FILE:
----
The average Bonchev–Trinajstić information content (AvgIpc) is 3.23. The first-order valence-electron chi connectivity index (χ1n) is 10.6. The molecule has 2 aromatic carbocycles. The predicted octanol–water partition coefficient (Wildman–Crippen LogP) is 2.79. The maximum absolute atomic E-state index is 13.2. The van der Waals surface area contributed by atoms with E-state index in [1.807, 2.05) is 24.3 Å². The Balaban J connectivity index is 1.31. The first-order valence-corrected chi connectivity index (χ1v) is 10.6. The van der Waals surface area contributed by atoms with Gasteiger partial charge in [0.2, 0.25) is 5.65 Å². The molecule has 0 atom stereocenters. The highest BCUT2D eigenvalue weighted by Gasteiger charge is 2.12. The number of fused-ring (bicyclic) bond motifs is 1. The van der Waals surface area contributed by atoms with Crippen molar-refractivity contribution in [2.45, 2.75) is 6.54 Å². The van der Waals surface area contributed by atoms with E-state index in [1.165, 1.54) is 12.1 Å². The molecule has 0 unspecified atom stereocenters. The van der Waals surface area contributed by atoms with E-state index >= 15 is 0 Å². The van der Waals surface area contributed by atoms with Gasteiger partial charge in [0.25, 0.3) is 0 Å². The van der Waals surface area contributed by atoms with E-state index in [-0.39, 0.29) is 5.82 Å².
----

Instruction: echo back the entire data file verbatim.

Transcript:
The average Bonchev–Trinajstić information content (AvgIpc) is 3.23. The first-order valence-electron chi connectivity index (χ1n) is 10.6. The molecule has 2 aromatic carbocycles. The predicted octanol–water partition coefficient (Wildman–Crippen LogP) is 2.79. The maximum absolute atomic E-state index is 13.2. The van der Waals surface area contributed by atoms with E-state index in [1.807, 2.05) is 24.3 Å². The Balaban J connectivity index is 1.31. The first-order valence-corrected chi connectivity index (χ1v) is 10.6. The van der Waals surface area contributed by atoms with Gasteiger partial charge in [0.2, 0.25) is 5.65 Å². The molecule has 0 atom stereocenters. The highest BCUT2D eigenvalue weighted by Gasteiger charge is 2.12. The number of fused-ring (bicyclic) bond motifs is 1. The van der Waals surface area contributed by atoms with Crippen molar-refractivity contribution in [2.45, 2.75) is 6.54 Å². The van der Waals surface area contributed by atoms with E-state index in [1.165, 1.54) is 12.1 Å². The molecule has 0 unspecified atom stereocenters. The van der Waals surface area contributed by atoms with E-state index >= 15 is 0 Å². The van der Waals surface area contributed by atoms with Gasteiger partial charge in [0.25, 0.3) is 0 Å². The van der Waals surface area contributed by atoms with E-state index in [-0.39, 0.29) is 5.82 Å².